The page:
Published: 00:00, 19 March 2019
Matt Carley achieved another landmark in his international rugby refereeing career when he took charge of his first Six Nations Championship match between Italy and France in Rome last Saturday.
The 34-year-old from Deal had already acted as an assistant referee in several Six Nations games but was the man in charge as France ended a disappointing Six Nations campaign with a 25-14 win.
Carley is hoping for an even bigger call-up later this autumn – selection as one of the referees for the World Cup in Japan.
Speaking before last Saturday's match he said: “There have been a lot of landmarks in my career but this is definitely one of the biggest.
“Especially as the officials for Japan will be selected early in April and I’m certainly in the mix because everyone who was given a Six Nations match this year was told they would be considered for the World Cup as well.
“If I go to Japan as a referee I will be over the moon, or if I get picked as an assistant referee then I’m sure it will still be an amazing experience.”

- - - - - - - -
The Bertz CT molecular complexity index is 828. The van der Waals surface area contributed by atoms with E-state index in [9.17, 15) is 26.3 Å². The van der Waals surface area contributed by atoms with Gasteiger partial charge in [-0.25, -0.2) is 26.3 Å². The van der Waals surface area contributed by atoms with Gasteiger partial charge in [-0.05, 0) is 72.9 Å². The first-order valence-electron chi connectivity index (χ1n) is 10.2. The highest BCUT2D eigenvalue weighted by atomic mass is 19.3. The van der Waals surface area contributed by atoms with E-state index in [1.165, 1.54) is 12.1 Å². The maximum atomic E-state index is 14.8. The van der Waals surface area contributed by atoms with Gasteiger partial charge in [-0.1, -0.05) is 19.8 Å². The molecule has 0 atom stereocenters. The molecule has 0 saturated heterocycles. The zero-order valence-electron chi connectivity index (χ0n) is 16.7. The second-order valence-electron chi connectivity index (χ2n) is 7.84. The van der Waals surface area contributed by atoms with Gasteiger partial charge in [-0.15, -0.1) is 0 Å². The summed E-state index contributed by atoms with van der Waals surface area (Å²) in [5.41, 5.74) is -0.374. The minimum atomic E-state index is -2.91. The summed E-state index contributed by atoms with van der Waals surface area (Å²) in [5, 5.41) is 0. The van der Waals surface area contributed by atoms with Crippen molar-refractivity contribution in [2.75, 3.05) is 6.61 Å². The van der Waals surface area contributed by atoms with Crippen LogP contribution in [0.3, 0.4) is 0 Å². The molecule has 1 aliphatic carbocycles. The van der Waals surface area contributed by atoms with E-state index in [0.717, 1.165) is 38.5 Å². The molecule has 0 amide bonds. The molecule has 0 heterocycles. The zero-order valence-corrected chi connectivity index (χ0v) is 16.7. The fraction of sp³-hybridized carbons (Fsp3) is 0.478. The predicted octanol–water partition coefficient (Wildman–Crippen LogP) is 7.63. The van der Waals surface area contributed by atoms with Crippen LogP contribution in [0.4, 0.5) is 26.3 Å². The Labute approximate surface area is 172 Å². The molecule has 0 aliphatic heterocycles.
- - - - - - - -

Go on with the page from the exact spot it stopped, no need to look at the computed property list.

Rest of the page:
Officiating in a World Cup will be far removed from those times when Carley nearly gave up refereeing after he had finished university.
“I was traipsing all round the county to games on a Saturday, often on my own, while my friends were off playing sport somewhere, but I was persuaded to stick with it and I’m glad I did,” he recalls.
“It’s probably not as glamorous as some people think but it’s a nice lifestyle and there’s a lot more to it than just 80 minutes at the weekend.
“Last month I was at Twickenham doing fitness sessions with the other Premiership referees and sharing information about the matches we had taken charge of recently.”
Carley is no stranger to the big occasion and was in charge for the Scotland versus New Zealand Test in November 2017.
He said: “It was a night game, there were 65,000 in Murrayfield and the atmosphere was fantastic, but I’ve refereed several big games like that now and always felt comfortable.
“Like any referee I’ve made some decisions which, given the chance, I would now make differently but that’s rugby, it’s a split-second thing and so interpretation-based."